Causative factors described in the development of the RPC disease include primary bacterial infection of bile ducts, parasitic infections, and a diet containing high carbohydrates, low protein, and low saturated fat (14,15). Khuroo et al. have reported the only etiological study on RPC from northern India, and the authors have demonstrated the evidence of hepatobiliary ascariasis in 24 out of 30 patients with RPC in which the authors have compared the RPC group with a group of 30 patients with gallstones and found only one patient had evidence of AL (6). Twenty-two out of 30 patients had evidence of AL on pathological examination of biliary stones, three patients had positive evidence on microscopy of bile, and five patients had a history of hepatobiliary ascariasis. The authors suggested that fragments of dead worms or ova form nidus of brown pigment stones in RPC and play a key role in initiating subsequent bacterial infection and stricture formation. Similar conclusions have also been reported in studies from China and the Philippines (16,17). In the present study, we may divide the evidence into hard evidence, such as parasite fragment or egg as stone nidus and soft evidence, including the presence of ova in bile or the presence of radiological presence of hepatobiliary ascariasis. The presence of parasite fragments or ova in stone is logically the most robust evidence to prove the etiological role of AL in disease pathogenesis; however, in the present study, the stone analysis failed to demonstrate the AL ova or fragment as a nidus for stone formation. Two possible explanations may contribute to the variable detection of parasitic infection in patients with RPC across the studies. First, inter-study variations in diagnostic methodologies, with inherent differences in sensitivity, contribute to challenges in establishing a definitive prevalence for ascariasis. Second, the infection may have resolved after initiating the disease without leaving detectable evidence of the inciting cause. In support of the latter hypothesis, there are studies in which the analysis of stones and bile have shown proof of ascariasis, such as debris and ova, which may have served as a nidus for stone formation and biliary strictures (6,14,16). In the present study, MDR isolates were found in 78.7% of the patients with positive culture in RPC patients, which is significantly higher than the reported incidence of 20-30% in acute cholangitis (17). The development of MDR biliary pathogens in cholangitis has been attributed to previous antibiotic use within 90 days and previous biliary intervention, among other factors (18). In the present study, the high incidence of MDR pathogens can be attributed to previous biliary intervention in the majority of patients, including biliary stenting and biliary surgery, due to repeated use of antibiotics for previous cholangitis episodes, empirical use of antibiotics when bile culture is not possible or available and frequent change of antibiotic group to treat cholangitis empirically. MDR pathogens have been attributed to adverse surgical outcomes in RPC patients (19,20). In cases of acute cholangitis, effective treatment of bile duct obstruction is paramount. Regarding the choice of antibiotics in community-acquired cholangitis, the guidelines are based on 3rd-generation cephalosporin, associated with an anaerobic agent in cases involving biliary enteric anastomosis (19,21). However, given the high rates of resistance in RPC, a different approach to antibiotic management may be required. In the present study, the carbapenem group showed the highest sensitivity (66.6%) against bacterial culture growth, followed by colistin (63.6%), while quinolones (27%) and cephalosporin groups showed the lowest sensitivity (27%). Carbapenems may be considered empirical antibiotics of choice in RPC patients with severe cholangitis and require an aggressive treatment approach when the bacteria culture and antibiotic sensitivity pattern are unavailable. Cephalosporin and quinolone groups of antibiotics should be avoided to empirically treat severe cholangitis in RPC before culture reports become available. Finally, antimicrobial therapy must be secondarily adapted to bacteriological test results to reduce the risk of emergent MDR pathogens. This is one of the few studies from India and the first from Eastern India evaluating the role of AL in RPC. The prevalence of RPC is high in Eastern India compared to other parts of the country; therefore, further studies with a much larger sample size are required to identify the exact aetiology of this region-specific disease.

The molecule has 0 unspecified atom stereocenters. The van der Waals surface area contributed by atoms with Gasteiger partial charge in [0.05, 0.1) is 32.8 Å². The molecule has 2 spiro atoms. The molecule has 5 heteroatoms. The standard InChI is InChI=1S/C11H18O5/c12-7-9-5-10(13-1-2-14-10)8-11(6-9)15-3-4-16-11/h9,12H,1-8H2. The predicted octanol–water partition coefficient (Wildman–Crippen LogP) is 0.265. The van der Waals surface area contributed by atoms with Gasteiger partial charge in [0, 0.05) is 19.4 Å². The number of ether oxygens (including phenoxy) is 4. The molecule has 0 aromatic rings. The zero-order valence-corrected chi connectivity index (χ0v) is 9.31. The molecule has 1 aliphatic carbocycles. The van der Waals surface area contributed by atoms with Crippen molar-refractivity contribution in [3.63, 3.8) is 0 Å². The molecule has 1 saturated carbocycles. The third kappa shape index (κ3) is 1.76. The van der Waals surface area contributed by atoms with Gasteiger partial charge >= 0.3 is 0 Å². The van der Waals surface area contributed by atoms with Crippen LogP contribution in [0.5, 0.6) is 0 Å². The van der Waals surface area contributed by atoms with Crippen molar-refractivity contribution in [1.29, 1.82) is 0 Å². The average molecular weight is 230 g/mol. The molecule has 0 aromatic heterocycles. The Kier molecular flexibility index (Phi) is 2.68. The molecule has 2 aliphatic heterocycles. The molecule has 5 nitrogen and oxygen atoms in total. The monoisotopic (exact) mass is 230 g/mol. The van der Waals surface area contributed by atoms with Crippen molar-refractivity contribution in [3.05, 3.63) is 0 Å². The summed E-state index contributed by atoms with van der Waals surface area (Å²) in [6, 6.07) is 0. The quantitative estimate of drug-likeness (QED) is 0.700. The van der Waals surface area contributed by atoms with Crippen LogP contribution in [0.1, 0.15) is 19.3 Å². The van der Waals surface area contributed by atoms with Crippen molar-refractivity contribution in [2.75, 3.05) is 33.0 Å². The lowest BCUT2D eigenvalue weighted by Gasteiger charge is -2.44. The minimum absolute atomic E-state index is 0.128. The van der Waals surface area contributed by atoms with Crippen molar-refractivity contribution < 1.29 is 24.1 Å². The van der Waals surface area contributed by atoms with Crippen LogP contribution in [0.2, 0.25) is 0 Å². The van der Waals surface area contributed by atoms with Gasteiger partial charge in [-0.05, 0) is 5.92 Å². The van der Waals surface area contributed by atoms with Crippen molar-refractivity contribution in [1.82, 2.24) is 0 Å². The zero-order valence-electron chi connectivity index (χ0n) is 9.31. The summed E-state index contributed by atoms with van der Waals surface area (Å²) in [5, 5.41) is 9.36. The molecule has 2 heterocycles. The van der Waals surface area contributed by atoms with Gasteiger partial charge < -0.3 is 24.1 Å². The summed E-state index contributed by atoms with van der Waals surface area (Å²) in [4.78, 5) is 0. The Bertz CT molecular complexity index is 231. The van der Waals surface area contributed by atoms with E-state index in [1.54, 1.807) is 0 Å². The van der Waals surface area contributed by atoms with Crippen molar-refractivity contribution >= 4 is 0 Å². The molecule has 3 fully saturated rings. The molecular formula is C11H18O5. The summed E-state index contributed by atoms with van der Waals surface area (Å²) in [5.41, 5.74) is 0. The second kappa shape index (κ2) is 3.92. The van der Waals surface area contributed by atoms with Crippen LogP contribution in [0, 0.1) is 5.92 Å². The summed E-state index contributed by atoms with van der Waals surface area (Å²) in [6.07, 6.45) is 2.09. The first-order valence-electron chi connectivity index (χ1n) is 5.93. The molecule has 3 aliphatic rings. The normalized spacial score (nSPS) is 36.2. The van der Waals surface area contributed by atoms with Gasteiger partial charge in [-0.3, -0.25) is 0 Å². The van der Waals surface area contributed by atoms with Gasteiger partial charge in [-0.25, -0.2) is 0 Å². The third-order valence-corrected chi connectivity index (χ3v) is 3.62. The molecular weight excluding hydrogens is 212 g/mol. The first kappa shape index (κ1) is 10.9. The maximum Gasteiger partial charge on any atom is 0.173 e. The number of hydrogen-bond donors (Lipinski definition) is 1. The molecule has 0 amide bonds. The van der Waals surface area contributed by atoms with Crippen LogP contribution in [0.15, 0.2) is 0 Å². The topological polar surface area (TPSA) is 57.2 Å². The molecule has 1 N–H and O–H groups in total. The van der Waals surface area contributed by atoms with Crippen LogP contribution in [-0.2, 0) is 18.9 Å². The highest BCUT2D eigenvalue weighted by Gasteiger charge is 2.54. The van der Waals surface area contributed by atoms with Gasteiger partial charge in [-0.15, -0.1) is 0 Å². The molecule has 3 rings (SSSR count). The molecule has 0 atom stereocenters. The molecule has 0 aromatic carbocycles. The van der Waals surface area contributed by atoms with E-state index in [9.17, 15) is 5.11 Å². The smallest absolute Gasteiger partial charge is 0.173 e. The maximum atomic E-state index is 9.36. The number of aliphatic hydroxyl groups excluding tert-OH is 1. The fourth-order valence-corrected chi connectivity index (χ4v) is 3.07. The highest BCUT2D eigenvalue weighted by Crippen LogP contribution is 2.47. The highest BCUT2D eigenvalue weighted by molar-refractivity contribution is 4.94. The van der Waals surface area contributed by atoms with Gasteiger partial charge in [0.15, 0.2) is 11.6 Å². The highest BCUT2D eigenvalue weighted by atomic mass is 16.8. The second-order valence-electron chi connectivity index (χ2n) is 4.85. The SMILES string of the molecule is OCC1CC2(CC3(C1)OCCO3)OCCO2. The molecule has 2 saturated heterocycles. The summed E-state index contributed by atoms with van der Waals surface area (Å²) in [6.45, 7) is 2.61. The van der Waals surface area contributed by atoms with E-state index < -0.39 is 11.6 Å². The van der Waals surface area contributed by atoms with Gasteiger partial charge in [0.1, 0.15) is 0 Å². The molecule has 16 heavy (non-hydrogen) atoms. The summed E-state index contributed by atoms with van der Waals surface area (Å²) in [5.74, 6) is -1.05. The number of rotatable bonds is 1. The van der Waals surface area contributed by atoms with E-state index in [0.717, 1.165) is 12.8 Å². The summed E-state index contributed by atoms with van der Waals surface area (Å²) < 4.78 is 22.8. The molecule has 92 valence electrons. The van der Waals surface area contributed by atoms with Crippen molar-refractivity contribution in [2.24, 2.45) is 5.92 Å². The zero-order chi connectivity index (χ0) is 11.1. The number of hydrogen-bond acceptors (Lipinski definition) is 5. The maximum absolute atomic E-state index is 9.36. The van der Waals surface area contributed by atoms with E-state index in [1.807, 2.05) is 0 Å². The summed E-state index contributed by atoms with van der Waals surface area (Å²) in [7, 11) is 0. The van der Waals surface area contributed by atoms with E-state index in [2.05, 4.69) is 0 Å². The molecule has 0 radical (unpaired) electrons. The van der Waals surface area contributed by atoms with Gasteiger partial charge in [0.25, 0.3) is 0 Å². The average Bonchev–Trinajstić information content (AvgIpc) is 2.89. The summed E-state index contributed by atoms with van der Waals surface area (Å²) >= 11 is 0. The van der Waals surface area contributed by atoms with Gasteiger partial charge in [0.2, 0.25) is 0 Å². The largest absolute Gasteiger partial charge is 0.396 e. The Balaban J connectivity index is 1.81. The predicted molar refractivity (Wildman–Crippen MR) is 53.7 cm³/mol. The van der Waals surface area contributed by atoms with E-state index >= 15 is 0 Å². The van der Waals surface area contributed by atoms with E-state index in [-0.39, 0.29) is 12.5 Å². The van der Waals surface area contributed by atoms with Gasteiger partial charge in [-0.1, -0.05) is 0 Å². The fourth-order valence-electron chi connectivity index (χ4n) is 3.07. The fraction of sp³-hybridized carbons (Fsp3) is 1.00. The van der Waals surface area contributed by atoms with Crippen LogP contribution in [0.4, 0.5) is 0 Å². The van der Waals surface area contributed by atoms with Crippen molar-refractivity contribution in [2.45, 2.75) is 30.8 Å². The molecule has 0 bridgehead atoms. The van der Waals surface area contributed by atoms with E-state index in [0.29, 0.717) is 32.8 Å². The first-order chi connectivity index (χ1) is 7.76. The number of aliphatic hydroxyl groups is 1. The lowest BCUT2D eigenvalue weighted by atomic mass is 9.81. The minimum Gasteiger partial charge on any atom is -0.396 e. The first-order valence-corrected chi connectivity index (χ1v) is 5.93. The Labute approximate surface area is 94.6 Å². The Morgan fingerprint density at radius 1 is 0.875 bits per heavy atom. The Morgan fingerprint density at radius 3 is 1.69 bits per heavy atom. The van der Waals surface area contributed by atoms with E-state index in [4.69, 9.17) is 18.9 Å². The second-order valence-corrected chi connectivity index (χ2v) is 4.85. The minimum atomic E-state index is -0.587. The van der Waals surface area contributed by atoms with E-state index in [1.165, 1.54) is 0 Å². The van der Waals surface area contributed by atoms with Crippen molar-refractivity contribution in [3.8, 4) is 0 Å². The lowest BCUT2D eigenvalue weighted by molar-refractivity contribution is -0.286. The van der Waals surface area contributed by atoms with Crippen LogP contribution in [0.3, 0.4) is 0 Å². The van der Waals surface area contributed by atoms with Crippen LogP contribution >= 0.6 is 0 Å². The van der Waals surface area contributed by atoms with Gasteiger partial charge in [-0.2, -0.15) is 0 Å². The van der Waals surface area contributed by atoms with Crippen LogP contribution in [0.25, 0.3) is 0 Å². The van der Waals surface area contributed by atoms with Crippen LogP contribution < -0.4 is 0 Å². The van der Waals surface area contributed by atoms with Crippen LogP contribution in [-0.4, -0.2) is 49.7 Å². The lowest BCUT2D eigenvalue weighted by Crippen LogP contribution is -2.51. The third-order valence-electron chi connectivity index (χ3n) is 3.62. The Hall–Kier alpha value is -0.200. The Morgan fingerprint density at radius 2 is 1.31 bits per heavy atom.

The present study showed a higher prevalence of hepatobiliary ascariasis in patients with RPC. However, the exact mechanism of ascariasis in forming biliary stones or initiating the disease is still unclear. RPC is a disease with a high incidence of MDR pathogens; therefore, judicial use of antibiotics is required during treatment. Carbapenems may be considered the empirical antibiotic of choice in RPC patients with severe cholangitis.

Cite this article as: Ansari Z, Ray S, Das S, Mandal TS. The role of microbes and parasites in recurrent pyogenic cholangitis. Turk J Surg 2024; 40 (2): 154-160.

Ethics Committee Approval

This study was obtained from Institute of Postgraduate Medical Education and Research Ethics Committee (Decision no: IPGME&IEC/2020/221, Date: 11.03.2020).

Peer Review

Externally peer-reviewed.

Author Contributions

Concept – SR; Design – SR, ZA; Supervision – All of authors; Data Collection and/or Processing – ZA; Analysis and/or Interpretation – ZA; Literature Search – All of authors; Writing Manuscript – ZA; Critical Reviews – ZA.

Conflict of Interest

The authors have no conflicts of interest to declare.

Financial Disclosure

The authors declared that this study has received no financial support.